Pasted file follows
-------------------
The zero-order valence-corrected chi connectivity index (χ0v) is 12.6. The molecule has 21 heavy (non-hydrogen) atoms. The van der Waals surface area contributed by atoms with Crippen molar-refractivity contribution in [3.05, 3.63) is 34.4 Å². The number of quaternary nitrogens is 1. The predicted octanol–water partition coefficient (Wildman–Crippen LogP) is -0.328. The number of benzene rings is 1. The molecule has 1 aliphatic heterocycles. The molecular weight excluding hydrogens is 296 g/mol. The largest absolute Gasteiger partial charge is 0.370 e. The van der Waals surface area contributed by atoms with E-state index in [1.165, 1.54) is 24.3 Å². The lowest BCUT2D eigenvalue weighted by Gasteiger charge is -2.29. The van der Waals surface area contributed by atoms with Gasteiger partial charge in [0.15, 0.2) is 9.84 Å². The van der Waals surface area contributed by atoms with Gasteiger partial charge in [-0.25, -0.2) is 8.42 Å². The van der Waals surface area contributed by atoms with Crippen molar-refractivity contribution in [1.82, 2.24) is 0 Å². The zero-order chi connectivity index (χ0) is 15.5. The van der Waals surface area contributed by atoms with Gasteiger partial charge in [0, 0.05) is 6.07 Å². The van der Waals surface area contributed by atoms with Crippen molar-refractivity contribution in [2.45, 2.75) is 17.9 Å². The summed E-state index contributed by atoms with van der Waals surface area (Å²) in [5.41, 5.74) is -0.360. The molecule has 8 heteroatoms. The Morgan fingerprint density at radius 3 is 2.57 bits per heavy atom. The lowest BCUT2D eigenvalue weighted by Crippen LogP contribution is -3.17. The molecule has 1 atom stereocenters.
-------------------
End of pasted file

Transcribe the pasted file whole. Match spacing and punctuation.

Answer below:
The zero-order valence-corrected chi connectivity index (χ0v) is 12.6. The molecule has 21 heavy (non-hydrogen) atoms. The van der Waals surface area contributed by atoms with Crippen molar-refractivity contribution in [3.05, 3.63) is 34.4 Å². The number of quaternary nitrogens is 1. The predicted octanol–water partition coefficient (Wildman–Crippen LogP) is -0.328. The number of benzene rings is 1. The molecule has 1 aliphatic heterocycles. The molecular weight excluding hydrogens is 296 g/mol. The largest absolute Gasteiger partial charge is 0.370 e. The van der Waals surface area contributed by atoms with E-state index in [1.165, 1.54) is 24.3 Å². The lowest BCUT2D eigenvalue weighted by Gasteiger charge is -2.29. The van der Waals surface area contributed by atoms with Gasteiger partial charge in [0.15, 0.2) is 9.84 Å². The van der Waals surface area contributed by atoms with Gasteiger partial charge in [-0.25, -0.2) is 8.42 Å². The van der Waals surface area contributed by atoms with Crippen molar-refractivity contribution in [1.82, 2.24) is 0 Å². The zero-order chi connectivity index (χ0) is 15.5. The van der Waals surface area contributed by atoms with Gasteiger partial charge in [0, 0.05) is 6.07 Å². The van der Waals surface area contributed by atoms with Crippen molar-refractivity contribution in [2.45, 2.75) is 17.9 Å². The summed E-state index contributed by atoms with van der Waals surface area (Å²) in [5.41, 5.74) is -0.360. The molecule has 8 heteroatoms. The Morgan fingerprint density at radius 3 is 2.57 bits per heavy atom. The lowest BCUT2D eigenvalue weighted by Crippen LogP contribution is -3.17. The molecule has 1 atom stereocenters.